[kde-community] Differences between proposed vision drafts (or "inclusive" vs "focused")
bgupta at kde.org
Thu Feb 4 15:08:52 UTC 2016
At this point, I need to butt in.
On 4 February 2016 at 20:23, Alexander Dymo <alex at alexdymo.com> wrote:
> Let's consider another example. This time it will be the imaginary
> free Github replacement. This time the tech is too far away from
> user-end apps and shells. Let's say it wants to join KDE. Under the
> "inclusive" proposal such a project will be welcomed. Under "focused"
> - no.
There does exist a similar project, not yet widely publicised, yet is
being developed as a KDE Project.
It's called Propagator, and it manages a fleet of Git mirrors. We
developed it ourselves because we needed to make our Anongit
infrastructure more reliable, log sync failures, retry syncs on fail
after with ever increasing backoffs, and also sync to GitHub (we do
have a mirror there).
It's here: https://phabricator.kde.org/diffusion/PROPAGATOR/. At this
point only a few people know of this (mostly in the Sysadmin team) and
I was going to give it a proper unveiling at conf.kde.in next month,
but now the cat is out of the bag.
The point is, Propagator is server software. It uses no KDE libs, is
written in Python, and was developed to serve the sysadmin team's
specific needs. Along the way, we realised that this could be made
general-purpose enough to the extent we can offer it as a standalone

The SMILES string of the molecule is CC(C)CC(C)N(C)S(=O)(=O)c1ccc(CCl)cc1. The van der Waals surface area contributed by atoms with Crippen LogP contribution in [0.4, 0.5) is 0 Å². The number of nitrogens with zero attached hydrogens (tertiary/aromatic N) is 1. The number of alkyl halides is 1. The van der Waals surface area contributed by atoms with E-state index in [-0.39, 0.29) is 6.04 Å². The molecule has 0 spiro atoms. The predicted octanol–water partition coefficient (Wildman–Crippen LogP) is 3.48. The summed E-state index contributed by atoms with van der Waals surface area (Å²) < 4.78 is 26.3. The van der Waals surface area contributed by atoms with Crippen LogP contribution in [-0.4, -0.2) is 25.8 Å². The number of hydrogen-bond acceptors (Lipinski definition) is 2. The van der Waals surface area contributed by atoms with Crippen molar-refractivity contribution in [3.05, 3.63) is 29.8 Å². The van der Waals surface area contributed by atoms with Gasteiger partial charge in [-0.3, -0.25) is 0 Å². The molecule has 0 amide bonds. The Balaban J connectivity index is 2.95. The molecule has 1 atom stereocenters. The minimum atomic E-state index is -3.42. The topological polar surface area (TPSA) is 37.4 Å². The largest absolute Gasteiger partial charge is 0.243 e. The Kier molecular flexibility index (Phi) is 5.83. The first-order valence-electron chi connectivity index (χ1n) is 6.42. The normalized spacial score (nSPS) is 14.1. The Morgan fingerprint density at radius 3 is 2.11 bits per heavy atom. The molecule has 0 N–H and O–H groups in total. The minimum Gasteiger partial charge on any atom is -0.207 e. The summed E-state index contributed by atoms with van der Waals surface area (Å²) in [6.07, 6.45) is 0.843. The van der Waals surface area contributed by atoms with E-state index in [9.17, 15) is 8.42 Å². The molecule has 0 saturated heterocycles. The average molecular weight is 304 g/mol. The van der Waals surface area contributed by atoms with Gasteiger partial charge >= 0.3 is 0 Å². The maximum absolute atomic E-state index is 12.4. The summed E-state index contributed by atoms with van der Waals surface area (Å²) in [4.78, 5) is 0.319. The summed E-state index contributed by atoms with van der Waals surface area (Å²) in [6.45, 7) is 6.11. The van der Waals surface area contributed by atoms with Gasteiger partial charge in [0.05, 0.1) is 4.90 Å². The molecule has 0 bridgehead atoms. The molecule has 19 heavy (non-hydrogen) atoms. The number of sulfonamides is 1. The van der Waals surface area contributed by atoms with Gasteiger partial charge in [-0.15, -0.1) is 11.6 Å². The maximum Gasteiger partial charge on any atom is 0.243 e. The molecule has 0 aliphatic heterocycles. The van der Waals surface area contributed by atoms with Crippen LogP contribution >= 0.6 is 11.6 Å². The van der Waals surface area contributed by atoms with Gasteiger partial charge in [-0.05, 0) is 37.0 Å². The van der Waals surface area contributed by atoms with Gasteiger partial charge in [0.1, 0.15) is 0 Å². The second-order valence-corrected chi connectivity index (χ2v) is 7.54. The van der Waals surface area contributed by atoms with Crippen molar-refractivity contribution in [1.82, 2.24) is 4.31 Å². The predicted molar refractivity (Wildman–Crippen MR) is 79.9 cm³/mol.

product, being managed as part of the KDE Project.
Under the "focused" proposal, such a software would have no place in
the KDE Project. In fact, a software, developed within KDE to address
KDE's (not KDE users but the KDE Project itself) needs cannot be a
part of the KDE Project. Do we want this situation to arise?
Propagator won't be the last piece of custom server software KDE will
need. Being involved with the sysadmins to some degree, I've
identified a few more areas where we'll need custom code that's
extensive enough to be published as products in their own right. If
we're only going to be "focused" on end-user software, we shoot
ourselves in our foot by denying a home to software we've developed to
solve our own problems, where the solutions are generic enough to be
used by others.
-- Boudhayan Gupta
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